Most of the park is above 1000m ASL, with the eastern end being a little higher than the western end. The Liverpool Range runs through the middle of the park and from here numerous creeks drop into deep narrow valleys to the south and northwest. Waterfalls occur on several of the creeks. The headwaters of the Talbragar River are located in the centre of the park. The creeks flowing northwards ultimately drain into the Namoi River and those to the south drain into the Macquarie or Goulburn Rivers.

Small caves have formed in some of the basalt flows within the park. The largest cave contains 70m of passage, including an entrance chamber 20m wide and 12m high. The caves are not lava tubes but appear to have been formed by groundwater erosion of zeolite rich amygdaloidal basalt (Osborne, 1979).

Zeolite cave. Photo Courtesy Stephen Reilly, National Parks and Wildlife Service

Evidence of an intriguing event is evident in the volcanic rocks of the Liverpool Range that form part of the landscape of the Coolah Tops National Park. From time to time the earth's magnetic field reverses. This reverse-to-normal transition, recently dated at approximately 40 million years ago, was first reported in Nature in 1986. In March 2011 some 200+ cores were drilled from several sections about the volcanic range-Jemmy's Creek, Bald Hill, Rock Creek, Yarraman, and Coolah Tops Road. Results from this program show the earth's magnetic field was in the reverse direction for all 24 distinct lava outcrops sampled.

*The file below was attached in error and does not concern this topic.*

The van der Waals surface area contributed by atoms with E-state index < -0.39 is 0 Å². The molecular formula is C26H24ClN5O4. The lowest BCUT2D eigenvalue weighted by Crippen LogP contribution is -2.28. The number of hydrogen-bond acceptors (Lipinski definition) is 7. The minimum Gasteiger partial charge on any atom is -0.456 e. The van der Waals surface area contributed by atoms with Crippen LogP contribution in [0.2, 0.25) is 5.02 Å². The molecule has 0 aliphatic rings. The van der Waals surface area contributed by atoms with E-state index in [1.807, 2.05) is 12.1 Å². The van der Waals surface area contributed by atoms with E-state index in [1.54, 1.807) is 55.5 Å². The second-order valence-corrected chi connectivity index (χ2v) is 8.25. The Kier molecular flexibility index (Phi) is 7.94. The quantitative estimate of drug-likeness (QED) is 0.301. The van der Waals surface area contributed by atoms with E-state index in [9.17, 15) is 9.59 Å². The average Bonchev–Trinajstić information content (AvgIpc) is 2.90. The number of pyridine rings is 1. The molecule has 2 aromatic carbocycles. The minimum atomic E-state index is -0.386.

The Earth's magnetic field displays two polarities: normal, like the field of today when a free compass needle points north, and reverse, at those times when a free compass needle would have pointed south. The actual mechanism by which such transitions occur is poorly understood, although it is generally agreed that the Earth's magnetic field is generated in the highly electrical conducting fluid of the outer core.

Volcanic rocks such as the basaltic lavas that erupted along the Liverpool Range record the direction of Earth's magnetic field while cooling to ambient temperature. As the lava cools, more and more magnetic grain directions start to line up with the dominant external magnetic field. Usually, the dominant field is the Earth's dipole field (approximation of the rather complex true Earth's magnetic field). For rocks to hold a magnetic direction they must contain ferromagnetic (iron) minerals.

A virtual geomagnetic pole can be calculated using the direction of magnetization found in a rock sample showing if the earth's field was reversed, normal, or in transition at the time the lava cooled.